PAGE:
Despite Japan's brighter economic outlook and an improvement in corporate profits, the country's stocks are at the center of a global equity selloff, down 14 percent year to date.
Even with the index's sharp 2014 losses, market watchers aren't ruling out further downside of up to 15 percent over the coming weeks, as heightened risk aversion continues to feed into yen strength, while doubts over further Bank of Japan stimulus measures linger.
"From my perspective, the Japan trade has been largely a correlated belief in yen weakness. Clearly that has reversed over the past few weeks... another 10-15 percent [downside] would not surprise me at all," Nicholas Ferres, investment director, Global Asset Allocation, Eastspring Investments told CNBC.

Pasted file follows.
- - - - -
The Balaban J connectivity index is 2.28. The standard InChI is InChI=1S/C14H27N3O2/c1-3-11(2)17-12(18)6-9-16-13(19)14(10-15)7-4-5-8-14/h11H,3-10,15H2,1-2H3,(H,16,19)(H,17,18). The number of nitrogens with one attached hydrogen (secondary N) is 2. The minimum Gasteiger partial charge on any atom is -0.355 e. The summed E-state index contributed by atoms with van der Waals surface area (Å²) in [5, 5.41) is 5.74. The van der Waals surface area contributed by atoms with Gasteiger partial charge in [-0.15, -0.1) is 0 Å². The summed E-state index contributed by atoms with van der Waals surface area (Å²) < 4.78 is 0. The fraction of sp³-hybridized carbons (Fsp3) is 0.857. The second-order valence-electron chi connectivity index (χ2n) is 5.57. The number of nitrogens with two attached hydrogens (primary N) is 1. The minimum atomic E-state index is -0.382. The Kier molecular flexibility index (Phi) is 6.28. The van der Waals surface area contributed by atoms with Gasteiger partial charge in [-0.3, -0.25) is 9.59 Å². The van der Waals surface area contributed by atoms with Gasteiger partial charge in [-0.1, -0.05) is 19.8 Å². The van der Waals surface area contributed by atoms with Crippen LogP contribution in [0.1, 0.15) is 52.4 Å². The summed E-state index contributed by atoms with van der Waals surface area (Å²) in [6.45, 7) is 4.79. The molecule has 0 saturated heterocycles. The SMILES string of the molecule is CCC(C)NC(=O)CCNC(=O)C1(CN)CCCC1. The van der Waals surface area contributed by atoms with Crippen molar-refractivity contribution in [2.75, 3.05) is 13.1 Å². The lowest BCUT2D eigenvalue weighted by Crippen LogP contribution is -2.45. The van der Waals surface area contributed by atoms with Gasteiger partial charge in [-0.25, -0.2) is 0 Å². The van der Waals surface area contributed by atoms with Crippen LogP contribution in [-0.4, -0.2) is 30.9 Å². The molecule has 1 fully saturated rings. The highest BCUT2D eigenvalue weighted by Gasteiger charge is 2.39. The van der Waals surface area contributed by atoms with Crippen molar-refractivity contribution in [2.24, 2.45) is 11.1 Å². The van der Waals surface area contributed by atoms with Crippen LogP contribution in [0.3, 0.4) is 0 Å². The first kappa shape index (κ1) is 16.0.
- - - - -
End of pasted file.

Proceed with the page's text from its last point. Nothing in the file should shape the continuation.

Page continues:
The yen, which is viewed as a safe haven and holds an inverse correlation with the Nikkei and Topix, has strengthened almost 4 percent against the U.S. dollar so far this year amid worries over emerging market troubles and U.S. economic growth.